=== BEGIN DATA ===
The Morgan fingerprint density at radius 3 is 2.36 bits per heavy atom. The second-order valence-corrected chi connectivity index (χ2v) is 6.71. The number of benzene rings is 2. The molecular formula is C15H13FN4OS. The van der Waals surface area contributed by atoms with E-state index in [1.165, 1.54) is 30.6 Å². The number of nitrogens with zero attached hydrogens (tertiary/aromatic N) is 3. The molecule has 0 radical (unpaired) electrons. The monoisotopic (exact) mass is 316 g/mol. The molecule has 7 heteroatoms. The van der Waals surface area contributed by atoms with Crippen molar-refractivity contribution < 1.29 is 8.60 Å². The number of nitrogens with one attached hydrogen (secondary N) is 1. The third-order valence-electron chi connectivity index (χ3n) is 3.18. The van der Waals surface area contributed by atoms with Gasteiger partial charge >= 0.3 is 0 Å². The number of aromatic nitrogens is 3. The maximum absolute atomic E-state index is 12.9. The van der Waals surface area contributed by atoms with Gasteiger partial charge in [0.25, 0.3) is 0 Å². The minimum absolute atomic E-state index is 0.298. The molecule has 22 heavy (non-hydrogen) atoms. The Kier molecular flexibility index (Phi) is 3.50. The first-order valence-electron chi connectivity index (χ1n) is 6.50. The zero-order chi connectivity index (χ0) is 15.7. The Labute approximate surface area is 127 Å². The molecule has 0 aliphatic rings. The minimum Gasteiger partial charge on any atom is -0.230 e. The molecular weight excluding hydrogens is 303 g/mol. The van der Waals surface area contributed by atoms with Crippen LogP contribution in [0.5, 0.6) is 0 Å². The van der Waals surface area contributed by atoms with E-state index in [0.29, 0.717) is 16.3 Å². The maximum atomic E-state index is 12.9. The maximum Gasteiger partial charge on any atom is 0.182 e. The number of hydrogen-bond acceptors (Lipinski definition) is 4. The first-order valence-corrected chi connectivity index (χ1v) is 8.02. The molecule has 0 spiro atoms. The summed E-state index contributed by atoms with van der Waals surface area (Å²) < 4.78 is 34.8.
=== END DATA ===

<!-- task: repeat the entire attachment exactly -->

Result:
The Morgan fingerprint density at radius 3 is 2.36 bits per heavy atom. The second-order valence-corrected chi connectivity index (χ2v) is 6.71. The number of benzene rings is 2. The molecular formula is C15H13FN4OS. The van der Waals surface area contributed by atoms with E-state index in [1.165, 1.54) is 30.6 Å². The number of nitrogens with zero attached hydrogens (tertiary/aromatic N) is 3. The molecule has 0 radical (unpaired) electrons. The monoisotopic (exact) mass is 316 g/mol. The molecule has 7 heteroatoms. The van der Waals surface area contributed by atoms with Crippen molar-refractivity contribution < 1.29 is 8.60 Å². The number of nitrogens with one attached hydrogen (secondary N) is 1. The third-order valence-electron chi connectivity index (χ3n) is 3.18. The van der Waals surface area contributed by atoms with Gasteiger partial charge >= 0.3 is 0 Å². The number of aromatic nitrogens is 3. The maximum absolute atomic E-state index is 12.9. The van der Waals surface area contributed by atoms with Gasteiger partial charge in [0.25, 0.3) is 0 Å². The minimum absolute atomic E-state index is 0.298. The molecule has 22 heavy (non-hydrogen) atoms. The Kier molecular flexibility index (Phi) is 3.50. The first-order valence-electron chi connectivity index (χ1n) is 6.50. The zero-order chi connectivity index (χ0) is 15.7. The Labute approximate surface area is 127 Å². The molecule has 0 aliphatic rings. The minimum Gasteiger partial charge on any atom is -0.230 e. The molecular weight excluding hydrogens is 303 g/mol. The van der Waals surface area contributed by atoms with Crippen LogP contribution in [0.5, 0.6) is 0 Å². The van der Waals surface area contributed by atoms with E-state index in [0.29, 0.717) is 16.3 Å². The maximum atomic E-state index is 12.9. The maximum Gasteiger partial charge on any atom is 0.182 e. The number of hydrogen-bond acceptors (Lipinski definition) is 4. The first-order valence-corrected chi connectivity index (χ1v) is 8.02. The molecule has 0 spiro atoms. The summed E-state index contributed by atoms with van der Waals surface area (Å²) < 4.78 is 34.8.